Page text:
We began today by thinking about TV, the favorite medium of the protagonists of today’s book, An Accidental Adventure: We Are Not Eaten By Yaks by C. Alexander London. On the Symphony Space stage, we each wrote our own commercials for a variety of impractical products, including a human-sized highlighter, butter on a stick, and a hat that dispenses toilet paper, just to name a few.
Next, we met with C. Alexander London who shared with us his “secrets of storytelling” and sources of inspiration. Like several of our previous visiting authors, Charles told us that his children’s books were influenced by his own experience of being a kid. The Accidental Adventure series tells the story of a brother and sister who, though they would like nothing more than to stay at home and watch TV, end up having crazy adventures because of their parents’ jobs as professional explorers. Alexander told us that as a kid he, too, was a bit of a couch potato in spite of his adventure-loving parents, that he loved TV and video games much more than reading. However, he explained that all of those things ended up being ingredients for his books, showing us that writing can allow us to reflect on our own experiences and use them to create something new.
After his presentation, we had a lot of questions, such as: Are you actually an explorer? The answer, it turns out, is yes. He has indeed traveled the world as a journalist, librarian, and scuba diver, and he shared with us stories of volcanic eruptions, tropical bug bites, and travels through war-torn regions where there was absolutely no TV.
To learn more about what inspired Charles to write his book, we all traveled downtown in the afternoon for a visit to the Rubin Museum’s collection of Himalayan art. We Are Not Eaten By Yaks takes place in largely in Tibet, and Charles told us that while writing his book he would come to the Rubin to do research and study pieces of art that sparked his imagination. We took a brief tour of the galleries and learned about Tibet’s fascinating artistic and religious traditions. Charles drew our attention to the many symbols found in Buddhist artwork and pointed out the way in which art, like literature, can be a form of storytelling.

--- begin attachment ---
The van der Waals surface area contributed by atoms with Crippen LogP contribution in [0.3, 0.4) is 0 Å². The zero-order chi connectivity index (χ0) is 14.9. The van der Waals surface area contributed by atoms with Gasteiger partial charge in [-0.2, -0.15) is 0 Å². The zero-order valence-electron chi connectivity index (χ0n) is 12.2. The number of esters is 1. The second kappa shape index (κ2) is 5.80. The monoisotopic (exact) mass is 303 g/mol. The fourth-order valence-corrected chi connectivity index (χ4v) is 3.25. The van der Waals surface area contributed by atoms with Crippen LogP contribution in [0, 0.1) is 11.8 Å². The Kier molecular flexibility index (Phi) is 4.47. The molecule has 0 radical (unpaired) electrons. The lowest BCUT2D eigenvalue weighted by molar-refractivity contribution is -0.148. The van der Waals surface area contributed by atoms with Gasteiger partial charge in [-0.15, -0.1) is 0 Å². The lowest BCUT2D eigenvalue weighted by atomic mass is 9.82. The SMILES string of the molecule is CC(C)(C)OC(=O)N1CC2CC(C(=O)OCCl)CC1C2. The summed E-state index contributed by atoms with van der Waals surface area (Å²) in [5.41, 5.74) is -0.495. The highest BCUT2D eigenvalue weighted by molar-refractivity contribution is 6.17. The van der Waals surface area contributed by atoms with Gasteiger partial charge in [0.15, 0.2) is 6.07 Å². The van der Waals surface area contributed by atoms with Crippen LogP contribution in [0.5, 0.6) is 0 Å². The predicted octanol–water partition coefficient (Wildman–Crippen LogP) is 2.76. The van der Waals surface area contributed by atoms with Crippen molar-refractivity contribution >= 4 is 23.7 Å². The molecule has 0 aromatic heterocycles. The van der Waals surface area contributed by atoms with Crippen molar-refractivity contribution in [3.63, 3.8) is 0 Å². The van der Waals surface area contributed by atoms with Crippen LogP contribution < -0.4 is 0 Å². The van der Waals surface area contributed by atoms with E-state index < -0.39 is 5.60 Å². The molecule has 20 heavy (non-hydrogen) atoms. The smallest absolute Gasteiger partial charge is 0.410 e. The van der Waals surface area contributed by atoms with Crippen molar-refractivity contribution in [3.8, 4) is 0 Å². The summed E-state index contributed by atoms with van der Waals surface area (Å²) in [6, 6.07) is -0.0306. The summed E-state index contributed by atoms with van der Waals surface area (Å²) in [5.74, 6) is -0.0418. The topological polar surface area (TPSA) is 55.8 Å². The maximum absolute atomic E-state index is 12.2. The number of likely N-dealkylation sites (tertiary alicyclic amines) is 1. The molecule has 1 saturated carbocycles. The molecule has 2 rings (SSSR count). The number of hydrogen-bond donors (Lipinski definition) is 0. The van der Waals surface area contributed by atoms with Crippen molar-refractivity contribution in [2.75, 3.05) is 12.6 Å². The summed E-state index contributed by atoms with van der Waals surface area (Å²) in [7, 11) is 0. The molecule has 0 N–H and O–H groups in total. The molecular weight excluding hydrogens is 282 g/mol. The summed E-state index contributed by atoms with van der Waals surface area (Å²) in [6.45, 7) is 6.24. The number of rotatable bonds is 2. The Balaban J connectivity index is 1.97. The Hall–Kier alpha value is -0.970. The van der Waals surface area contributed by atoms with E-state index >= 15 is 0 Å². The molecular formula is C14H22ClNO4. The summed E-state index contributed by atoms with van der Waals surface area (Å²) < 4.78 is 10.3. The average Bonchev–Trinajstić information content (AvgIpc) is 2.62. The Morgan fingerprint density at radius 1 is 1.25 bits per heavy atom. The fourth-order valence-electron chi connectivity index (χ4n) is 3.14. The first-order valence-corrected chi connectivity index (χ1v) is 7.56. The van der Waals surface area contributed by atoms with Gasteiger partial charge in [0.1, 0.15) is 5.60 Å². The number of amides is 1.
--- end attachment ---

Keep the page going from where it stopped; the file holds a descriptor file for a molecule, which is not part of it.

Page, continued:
With that in mind, we each picked a piece of artwork that interested us and used it as inspiration for a piece of writing.
The results were very imaginative and included stories about a deity with a past life as a down-and-out gambler, the difficulties of meditating at school, and the pros and cons of having multiple pairs of arms and legs.
All in all, we had a great time today learning about the cultures and experiences that inspired this author and can’t wait to read the next installments of his Accidental Adventure series!